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Health Reform Must Include Health Workforce, AAHC President Tells Congress
Date:3/12/2009

Health system reform will not succeed without coordinated national health workforce planning

WASHINGTON, March 12 /PRNewswire-USNewswire/ -- Health system reform cannot be successful without simultaneously changing how the nation develops and implements health workforce policy, Dr. Steven A. Wartman, president and CEO of the Association of Academic Health Centers (AAHC), told the Senate Finance Committee today at a hearing on Workforce Issues in Health Care Reform: Assessing the Present and Preparing for the Future. Wartman urged policymakers to "incorporate a new, integrated, and coordinated approach to national workforce policy as health system reform is considered."

Wartman presented the findings, conclusions, and recommendations of AAHC's groundbreaking report, Out of Order, Out of Time: The State of the Nation's Health Workforce, noting the critical relationship of workforce issues to any reform proposals. Wartman called attention to many aspects of current health workforce policy that are "out of order," including inadequate access to primary care and shortages in many health professions, and detailed why the nation is running "out of time" to change course.

Wartman argued that current problems are an outgrowth of a systemic flaw in our nation's century-old approach to health workforce policymaking that leaves responsibility for planning and managing the nation's health workforce fragmented among hundreds of federal, state, and private stakeholders that rarely coordinate their policies or activities.

Warning that health system reform "will add further stress to the already daunting health workforce challenges," Wartman recommended the immediate appointment of a national health workforce coordinator to begin mobilizing current resources more effectively as an interim step. "This should be followed by the creation of a permanent national health workforce planning body to address health workforce needs in a comprehensive, coordinated, and strategic manner," he added. The planning body, said Wartman, will for example:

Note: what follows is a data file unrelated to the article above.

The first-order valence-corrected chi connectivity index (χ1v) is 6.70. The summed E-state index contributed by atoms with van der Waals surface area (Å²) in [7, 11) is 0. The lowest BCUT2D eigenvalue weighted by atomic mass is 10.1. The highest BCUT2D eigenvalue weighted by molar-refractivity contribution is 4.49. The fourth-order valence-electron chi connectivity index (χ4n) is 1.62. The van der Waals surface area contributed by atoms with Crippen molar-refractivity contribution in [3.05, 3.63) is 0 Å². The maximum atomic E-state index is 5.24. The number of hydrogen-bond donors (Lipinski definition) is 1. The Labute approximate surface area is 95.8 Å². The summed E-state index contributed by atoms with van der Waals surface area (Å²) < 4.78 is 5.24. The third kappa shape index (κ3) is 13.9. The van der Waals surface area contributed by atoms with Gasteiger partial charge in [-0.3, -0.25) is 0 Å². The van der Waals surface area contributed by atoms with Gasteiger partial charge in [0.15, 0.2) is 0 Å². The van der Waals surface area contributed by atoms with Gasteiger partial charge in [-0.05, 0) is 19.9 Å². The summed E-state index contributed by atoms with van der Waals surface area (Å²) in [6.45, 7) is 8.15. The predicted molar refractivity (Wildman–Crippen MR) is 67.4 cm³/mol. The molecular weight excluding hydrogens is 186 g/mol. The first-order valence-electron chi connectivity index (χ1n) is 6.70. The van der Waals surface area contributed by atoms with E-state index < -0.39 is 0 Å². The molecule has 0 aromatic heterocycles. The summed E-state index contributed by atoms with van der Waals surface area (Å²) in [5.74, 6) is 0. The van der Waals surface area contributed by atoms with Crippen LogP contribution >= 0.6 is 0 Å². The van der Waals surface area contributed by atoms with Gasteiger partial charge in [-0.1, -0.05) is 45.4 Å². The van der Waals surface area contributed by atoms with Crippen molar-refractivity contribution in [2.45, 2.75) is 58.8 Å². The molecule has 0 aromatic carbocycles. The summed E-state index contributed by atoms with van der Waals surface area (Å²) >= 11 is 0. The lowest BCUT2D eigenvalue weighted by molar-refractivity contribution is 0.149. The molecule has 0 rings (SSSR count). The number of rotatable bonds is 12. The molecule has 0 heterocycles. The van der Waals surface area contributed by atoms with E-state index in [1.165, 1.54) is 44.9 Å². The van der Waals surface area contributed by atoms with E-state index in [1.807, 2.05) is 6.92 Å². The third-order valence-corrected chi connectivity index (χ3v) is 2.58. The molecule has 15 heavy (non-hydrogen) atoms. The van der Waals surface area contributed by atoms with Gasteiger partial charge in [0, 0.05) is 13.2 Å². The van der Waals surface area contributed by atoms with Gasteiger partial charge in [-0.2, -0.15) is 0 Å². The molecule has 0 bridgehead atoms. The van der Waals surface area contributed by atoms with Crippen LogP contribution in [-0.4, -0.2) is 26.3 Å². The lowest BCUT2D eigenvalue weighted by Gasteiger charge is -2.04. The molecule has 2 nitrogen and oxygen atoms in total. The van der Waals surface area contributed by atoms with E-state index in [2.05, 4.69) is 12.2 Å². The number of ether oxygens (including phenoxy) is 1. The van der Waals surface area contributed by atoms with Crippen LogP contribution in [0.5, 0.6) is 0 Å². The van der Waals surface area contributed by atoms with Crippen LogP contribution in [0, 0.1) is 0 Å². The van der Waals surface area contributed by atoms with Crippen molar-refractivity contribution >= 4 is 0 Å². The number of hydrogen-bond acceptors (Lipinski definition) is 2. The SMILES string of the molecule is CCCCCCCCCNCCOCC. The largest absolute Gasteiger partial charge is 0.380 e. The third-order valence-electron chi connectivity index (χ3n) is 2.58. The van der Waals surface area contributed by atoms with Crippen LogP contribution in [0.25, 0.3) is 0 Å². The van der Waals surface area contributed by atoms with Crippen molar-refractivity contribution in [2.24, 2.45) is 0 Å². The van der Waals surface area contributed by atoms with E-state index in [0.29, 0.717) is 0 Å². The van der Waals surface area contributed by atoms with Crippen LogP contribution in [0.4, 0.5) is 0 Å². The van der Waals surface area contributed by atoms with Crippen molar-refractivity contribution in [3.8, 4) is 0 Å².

• Harmonize public and private standards, requirements, and prevailing practices across jurisdictions;
  • Address access to health professions education and the ability of educational institutions to respond to economic, social, and environmental factors that impact the workforce; and
  • Identify unintended adverse interactions among public and private policies, standards, and requirements.

"My concern is that we will press forward with health reform without full consideration for the health professional workforce that will be needed to make these reforms successful," concluded Wartman.

The AAHC, representing more than 100 academic health centers nationwide, is a national non-profit association dedicated to advancing the nation's health and well-being through the vigorous leadership of academic health centers. Testimony and information on the workforce is available at: www.aahcdc.org.


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SOURCE Association of Academic Health Centers
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